Tuesday, April 17, 2012

An ambiguity in production functions

I had never given much thought to production functions, a standard way for economists to formalise thinking about production, until a rather frustrating discussion with commenter Martin on Scott Sumner's Money Illusion blog provoked me into thinking about them a bit more and I came to realise there is an ambiguity in production functions. Or, at least, an easy way to be misled about them.

The standard production function is the Cobb-Douglas production function:

Where

▪ Y = total production (the monetary value of all goods produced in a year)
▪ L = labor input
▪ K = capital input
▪ A = total factor productivity
α and β are the output elasticities of labor and capital, respectively: values that are constants determined by available technology.

The ambiguity is what do we mean by input? It is easy to think of the input as, for example, machinery (capital) and workers (labour). But that is not true. You can have all the machinery and workers you like, but if they are not actually doing anything, there is no production.

The inputs are the using of the machinery and the labour: the capital and labour services. Measuring total amounts of capital and labour available may tell us something about total production capacity, but they do not tell us anything about actual production. The function itself is about use, not capacity.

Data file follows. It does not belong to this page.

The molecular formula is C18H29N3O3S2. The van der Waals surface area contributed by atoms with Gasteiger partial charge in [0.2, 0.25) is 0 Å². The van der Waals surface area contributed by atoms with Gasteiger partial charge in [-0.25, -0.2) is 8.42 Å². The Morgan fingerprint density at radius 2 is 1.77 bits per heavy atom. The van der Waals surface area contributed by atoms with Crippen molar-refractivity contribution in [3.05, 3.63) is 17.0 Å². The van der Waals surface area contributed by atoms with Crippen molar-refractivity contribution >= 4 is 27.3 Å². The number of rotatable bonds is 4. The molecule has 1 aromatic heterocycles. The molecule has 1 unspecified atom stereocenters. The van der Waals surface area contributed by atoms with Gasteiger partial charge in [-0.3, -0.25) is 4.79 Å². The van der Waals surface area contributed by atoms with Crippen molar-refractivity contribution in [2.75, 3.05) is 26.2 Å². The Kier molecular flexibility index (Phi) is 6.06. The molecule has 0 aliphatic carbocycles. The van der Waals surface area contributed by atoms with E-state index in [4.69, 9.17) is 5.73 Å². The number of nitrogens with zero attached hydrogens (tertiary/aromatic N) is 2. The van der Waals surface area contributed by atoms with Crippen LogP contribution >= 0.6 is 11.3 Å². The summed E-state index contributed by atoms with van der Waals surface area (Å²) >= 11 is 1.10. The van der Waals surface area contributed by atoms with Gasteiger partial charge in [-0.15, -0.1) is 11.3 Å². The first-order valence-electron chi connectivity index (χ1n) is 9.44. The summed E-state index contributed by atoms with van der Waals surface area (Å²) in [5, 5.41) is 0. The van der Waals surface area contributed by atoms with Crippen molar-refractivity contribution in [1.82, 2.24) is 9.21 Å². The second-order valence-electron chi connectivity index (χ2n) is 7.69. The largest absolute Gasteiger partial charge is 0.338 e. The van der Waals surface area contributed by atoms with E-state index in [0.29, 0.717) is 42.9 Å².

And the using of the capital and labour involves all sorts of extra complexities. How efficiently are they being used? How well allocated are they? What incentives to use them efficiently are operating? What information flows are operating? What risks are being generated? How are they being managed? Yes, total factor productivity (A) (aka the Solow residual) is part of the function but, as Wikipedia correctly says, the Solow residual “is a question rather than an answer”.

In running a firm, having the capital and labour is merely the first step. The difficult bits are in directing and managing their effective use. Which is then an iterative process, as capacity is accumulated or dispensed with according to what comes out of said use. Nor, as Yoram Barzel points out, can the boundaries of a firm be captured by a production function. Firms engage in all sorts of activities that are not merely applying labour to capital for some specific output.

One cannot produce something from nothing; but merely having something, merely having capital and labour, does not tell us what is produced, how well and to what value. Hence the failure of “just add capacity” (typically capital) analyses of, and policies for, economic growth.

Production functions are not independent of institutional frameworks, they are deeply and profoundly embedded in them. But if one is misled into thinking production functions are about capacity, rather than use of such capacity, it is easy to be misled about that.